Number 1, this response needs to be applied to our conduct, but also to our attitudes. It’s not enough to just stay quiet and be boiling on the inside. God wants you and me to practice trusting in Him and reflecting His patience with sinners.
So, before you think about responding to some high level of hostility, practice it in the small ways—with your wife, with your husband, with your kids, with your in-laws. Practice trusting in God rather than jumping to defend yourself every time. It’s difficult; I know it is. And we fail so many times. But when we do, we experience God’s blessings.
We experience the joy of knowing He as been pleased. We experience the joy of knowing we’re walking in Jesus’ footsteps. And we may even experience the joy of an open door for the gospel. And then, of course, there is the final blessing of the next life. That future hope should motivate us to a present holiness.
Now, in order to make this point even stronger, Peter cites Psalm 34. We looked at this Psalm a month ago at the end of April, so let you can go back and listen to that sermon if you want more details. The main summary of that Psalm though was that we are to fear and praise the Lord because He hears and provides for us. Does that sound familiar? We fear and praise the Lord because He hears and provides for us.
In light of God’s goodness, we serve him with gratitude. It’s not payback, okay? Be careful with that. We’re not paying God back. If we had to pay God back, then it wouldn’t be grace that He showed us. It’s not a debt we owe Him. It a love flowing out of the relationship we have with Him. Because He loves us, and because we love Him and want to experience Him more, we walk in holiness.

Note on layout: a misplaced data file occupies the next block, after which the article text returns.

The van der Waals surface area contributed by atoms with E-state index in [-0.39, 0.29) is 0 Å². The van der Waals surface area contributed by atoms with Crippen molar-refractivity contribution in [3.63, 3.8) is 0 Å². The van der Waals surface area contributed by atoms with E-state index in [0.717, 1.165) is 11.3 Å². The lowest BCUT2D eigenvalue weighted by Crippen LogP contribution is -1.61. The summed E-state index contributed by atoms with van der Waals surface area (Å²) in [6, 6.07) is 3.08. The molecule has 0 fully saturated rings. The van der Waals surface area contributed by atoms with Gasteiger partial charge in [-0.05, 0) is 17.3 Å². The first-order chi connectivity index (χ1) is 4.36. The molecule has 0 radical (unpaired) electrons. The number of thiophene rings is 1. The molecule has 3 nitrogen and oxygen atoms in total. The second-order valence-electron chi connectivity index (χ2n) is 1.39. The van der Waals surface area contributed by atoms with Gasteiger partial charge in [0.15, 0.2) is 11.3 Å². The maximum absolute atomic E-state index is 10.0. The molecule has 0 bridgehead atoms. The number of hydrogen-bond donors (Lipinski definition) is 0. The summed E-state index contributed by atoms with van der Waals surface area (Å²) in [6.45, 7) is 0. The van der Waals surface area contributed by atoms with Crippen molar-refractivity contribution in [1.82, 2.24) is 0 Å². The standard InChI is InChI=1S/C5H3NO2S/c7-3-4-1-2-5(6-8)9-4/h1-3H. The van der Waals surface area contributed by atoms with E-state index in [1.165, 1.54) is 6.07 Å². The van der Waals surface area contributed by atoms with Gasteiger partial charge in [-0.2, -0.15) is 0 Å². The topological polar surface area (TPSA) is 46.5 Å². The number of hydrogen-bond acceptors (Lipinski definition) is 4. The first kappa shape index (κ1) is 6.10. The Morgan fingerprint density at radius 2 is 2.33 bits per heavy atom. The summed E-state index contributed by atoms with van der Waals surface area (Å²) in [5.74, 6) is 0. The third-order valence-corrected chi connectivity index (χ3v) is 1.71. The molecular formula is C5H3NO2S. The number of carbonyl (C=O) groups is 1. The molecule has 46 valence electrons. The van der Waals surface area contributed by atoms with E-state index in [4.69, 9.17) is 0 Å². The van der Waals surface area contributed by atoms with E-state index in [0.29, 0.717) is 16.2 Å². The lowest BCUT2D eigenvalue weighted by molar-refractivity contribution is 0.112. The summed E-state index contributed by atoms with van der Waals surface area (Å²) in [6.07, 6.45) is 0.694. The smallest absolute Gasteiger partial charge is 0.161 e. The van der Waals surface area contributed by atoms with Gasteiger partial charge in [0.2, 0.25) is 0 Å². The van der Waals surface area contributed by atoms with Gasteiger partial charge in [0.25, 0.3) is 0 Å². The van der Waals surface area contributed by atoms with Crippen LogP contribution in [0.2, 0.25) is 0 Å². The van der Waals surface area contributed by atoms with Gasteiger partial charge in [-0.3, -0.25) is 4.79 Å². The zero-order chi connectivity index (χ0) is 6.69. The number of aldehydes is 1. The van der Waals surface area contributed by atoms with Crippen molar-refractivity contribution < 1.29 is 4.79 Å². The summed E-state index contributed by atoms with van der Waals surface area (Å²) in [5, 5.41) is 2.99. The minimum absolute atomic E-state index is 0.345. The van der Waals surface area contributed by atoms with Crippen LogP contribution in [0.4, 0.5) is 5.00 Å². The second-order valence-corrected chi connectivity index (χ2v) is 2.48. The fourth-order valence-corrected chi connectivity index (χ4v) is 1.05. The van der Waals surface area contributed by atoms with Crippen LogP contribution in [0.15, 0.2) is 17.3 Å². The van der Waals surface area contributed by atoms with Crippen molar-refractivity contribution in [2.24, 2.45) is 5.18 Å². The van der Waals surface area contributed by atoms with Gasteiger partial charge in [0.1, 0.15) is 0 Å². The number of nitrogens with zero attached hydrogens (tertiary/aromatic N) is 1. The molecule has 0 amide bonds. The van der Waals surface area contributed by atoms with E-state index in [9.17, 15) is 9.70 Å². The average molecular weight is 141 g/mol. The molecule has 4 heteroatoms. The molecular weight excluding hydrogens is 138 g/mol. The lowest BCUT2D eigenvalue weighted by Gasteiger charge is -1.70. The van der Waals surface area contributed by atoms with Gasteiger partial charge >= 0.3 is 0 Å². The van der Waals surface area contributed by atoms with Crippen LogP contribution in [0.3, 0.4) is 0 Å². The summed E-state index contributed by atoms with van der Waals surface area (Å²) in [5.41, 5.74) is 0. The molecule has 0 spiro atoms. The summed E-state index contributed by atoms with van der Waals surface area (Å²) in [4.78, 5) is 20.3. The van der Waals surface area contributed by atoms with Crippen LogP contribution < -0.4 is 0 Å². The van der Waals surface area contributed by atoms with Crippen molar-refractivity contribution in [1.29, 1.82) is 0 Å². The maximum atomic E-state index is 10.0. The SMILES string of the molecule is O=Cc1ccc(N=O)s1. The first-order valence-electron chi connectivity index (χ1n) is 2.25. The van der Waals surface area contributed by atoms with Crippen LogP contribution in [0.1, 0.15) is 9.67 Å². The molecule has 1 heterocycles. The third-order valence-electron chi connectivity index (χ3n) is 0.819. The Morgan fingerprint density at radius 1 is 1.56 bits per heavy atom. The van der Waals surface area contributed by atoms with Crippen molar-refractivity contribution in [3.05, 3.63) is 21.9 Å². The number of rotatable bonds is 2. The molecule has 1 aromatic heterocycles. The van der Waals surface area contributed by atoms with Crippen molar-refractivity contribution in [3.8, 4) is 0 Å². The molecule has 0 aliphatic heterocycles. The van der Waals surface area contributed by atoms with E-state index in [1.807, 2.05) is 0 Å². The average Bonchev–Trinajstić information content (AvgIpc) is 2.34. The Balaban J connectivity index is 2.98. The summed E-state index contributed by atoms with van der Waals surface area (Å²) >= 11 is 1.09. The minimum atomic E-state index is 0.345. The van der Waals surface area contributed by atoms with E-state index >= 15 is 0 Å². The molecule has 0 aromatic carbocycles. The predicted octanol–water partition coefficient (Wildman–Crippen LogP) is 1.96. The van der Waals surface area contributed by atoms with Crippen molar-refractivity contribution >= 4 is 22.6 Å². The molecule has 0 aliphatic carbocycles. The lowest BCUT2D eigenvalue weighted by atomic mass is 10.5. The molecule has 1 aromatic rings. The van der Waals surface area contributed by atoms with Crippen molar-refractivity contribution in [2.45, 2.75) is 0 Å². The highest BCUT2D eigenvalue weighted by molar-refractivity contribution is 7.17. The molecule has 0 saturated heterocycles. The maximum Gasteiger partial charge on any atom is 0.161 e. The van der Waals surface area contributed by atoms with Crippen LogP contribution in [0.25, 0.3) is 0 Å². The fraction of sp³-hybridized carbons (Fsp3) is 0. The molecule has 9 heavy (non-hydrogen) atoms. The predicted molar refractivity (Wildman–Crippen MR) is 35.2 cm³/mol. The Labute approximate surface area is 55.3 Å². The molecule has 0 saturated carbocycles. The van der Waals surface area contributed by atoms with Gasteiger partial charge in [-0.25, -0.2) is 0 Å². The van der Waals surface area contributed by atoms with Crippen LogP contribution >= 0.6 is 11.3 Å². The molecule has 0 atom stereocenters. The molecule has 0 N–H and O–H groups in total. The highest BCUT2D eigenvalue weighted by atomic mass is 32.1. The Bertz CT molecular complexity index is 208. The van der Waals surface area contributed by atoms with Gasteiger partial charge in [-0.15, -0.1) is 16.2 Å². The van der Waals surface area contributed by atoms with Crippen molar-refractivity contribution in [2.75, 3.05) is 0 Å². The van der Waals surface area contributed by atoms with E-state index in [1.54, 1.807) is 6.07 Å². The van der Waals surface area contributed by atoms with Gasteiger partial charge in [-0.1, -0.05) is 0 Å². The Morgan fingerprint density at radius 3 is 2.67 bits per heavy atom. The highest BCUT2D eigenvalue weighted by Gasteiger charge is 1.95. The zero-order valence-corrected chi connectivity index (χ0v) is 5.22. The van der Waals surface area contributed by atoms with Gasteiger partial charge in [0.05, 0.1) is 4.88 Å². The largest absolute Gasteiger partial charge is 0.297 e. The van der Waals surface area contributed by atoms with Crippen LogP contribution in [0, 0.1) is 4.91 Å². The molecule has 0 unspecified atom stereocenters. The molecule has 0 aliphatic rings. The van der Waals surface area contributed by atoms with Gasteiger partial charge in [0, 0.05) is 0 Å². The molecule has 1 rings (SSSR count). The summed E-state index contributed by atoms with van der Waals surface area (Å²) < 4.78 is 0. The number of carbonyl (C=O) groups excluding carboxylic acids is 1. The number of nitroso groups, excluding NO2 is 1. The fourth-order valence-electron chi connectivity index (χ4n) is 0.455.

The portion of the psalm that Peter cites continues discussing the reward. It continues with the blessing of God. Look at verse 10. “For whoever desires to love life and see good days.” That’s the motivation of the blessing. Do you want to love life? Do you want to see good days? If so, how do you do that?
Now the passage goes back to our righteousness again. You experience God’s blessing through righteous speech, righteous conduct, and righteous relationships. Do some of you remember that from Psalm 34? Righteous speech, righteous conduct, and righteous relationships. That’s what it says.
Whoever desires to love life and see good days, let him keep his tongue from evil and his lips from speaking deceit. That’s righteous speech. Guard your tongue. Guard what you say and guard how you say it. James says the tongue is full of poison. It cannot be tamed. But by the Spirit of Christ, we can have power over our tongue. And God will bless that.
The passage continues: Let him turn away from evil and do good. That’s righteous conduct. Flee from sin and temptation and run to righteousness. Put off the old life and put on the new man.
Lastly, it says, let him seek peace and pursue it. That’s righteous relationships. Seek peace with others. In Romans 12, Paul says, “If possible, so far as it depends on you, live peaceably with all.” Jesus said, “Blessed are the peacemakers.”